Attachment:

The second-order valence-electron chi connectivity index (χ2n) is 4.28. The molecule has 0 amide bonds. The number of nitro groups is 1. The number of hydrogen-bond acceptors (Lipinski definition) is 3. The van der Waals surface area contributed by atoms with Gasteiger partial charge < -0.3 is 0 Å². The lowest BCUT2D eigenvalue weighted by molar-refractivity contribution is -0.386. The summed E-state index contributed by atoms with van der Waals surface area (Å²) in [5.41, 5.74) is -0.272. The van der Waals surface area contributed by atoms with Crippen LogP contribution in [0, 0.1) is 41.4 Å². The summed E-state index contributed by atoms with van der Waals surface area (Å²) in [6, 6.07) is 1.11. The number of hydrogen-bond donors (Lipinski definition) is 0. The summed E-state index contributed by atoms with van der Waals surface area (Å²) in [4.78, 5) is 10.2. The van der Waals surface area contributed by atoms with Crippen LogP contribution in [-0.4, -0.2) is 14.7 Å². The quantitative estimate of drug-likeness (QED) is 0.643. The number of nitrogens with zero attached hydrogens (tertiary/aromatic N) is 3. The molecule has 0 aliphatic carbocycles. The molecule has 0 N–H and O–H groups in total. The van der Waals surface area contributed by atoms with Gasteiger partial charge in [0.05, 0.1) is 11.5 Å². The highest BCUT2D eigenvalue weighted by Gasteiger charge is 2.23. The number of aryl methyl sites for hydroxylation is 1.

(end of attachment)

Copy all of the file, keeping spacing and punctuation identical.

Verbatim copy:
The second-order valence-electron chi connectivity index (χ2n) is 4.28. The molecule has 0 amide bonds. The number of nitro groups is 1. The number of hydrogen-bond acceptors (Lipinski definition) is 3. The van der Waals surface area contributed by atoms with Gasteiger partial charge < -0.3 is 0 Å². The lowest BCUT2D eigenvalue weighted by molar-refractivity contribution is -0.386. The summed E-state index contributed by atoms with van der Waals surface area (Å²) in [5.41, 5.74) is -0.272. The van der Waals surface area contributed by atoms with Crippen LogP contribution in [0, 0.1) is 41.4 Å². The summed E-state index contributed by atoms with van der Waals surface area (Å²) in [6, 6.07) is 1.11. The number of hydrogen-bond donors (Lipinski definition) is 0. The summed E-state index contributed by atoms with van der Waals surface area (Å²) in [4.78, 5) is 10.2. The van der Waals surface area contributed by atoms with Crippen LogP contribution in [-0.4, -0.2) is 14.7 Å². The quantitative estimate of drug-likeness (QED) is 0.643. The number of nitrogens with zero attached hydrogens (tertiary/aromatic N) is 3. The molecule has 0 aliphatic carbocycles. The molecule has 0 N–H and O–H groups in total. The van der Waals surface area contributed by atoms with Gasteiger partial charge in [0.05, 0.1) is 11.5 Å². The highest BCUT2D eigenvalue weighted by Gasteiger charge is 2.23. The number of aryl methyl sites for hydroxylation is 1.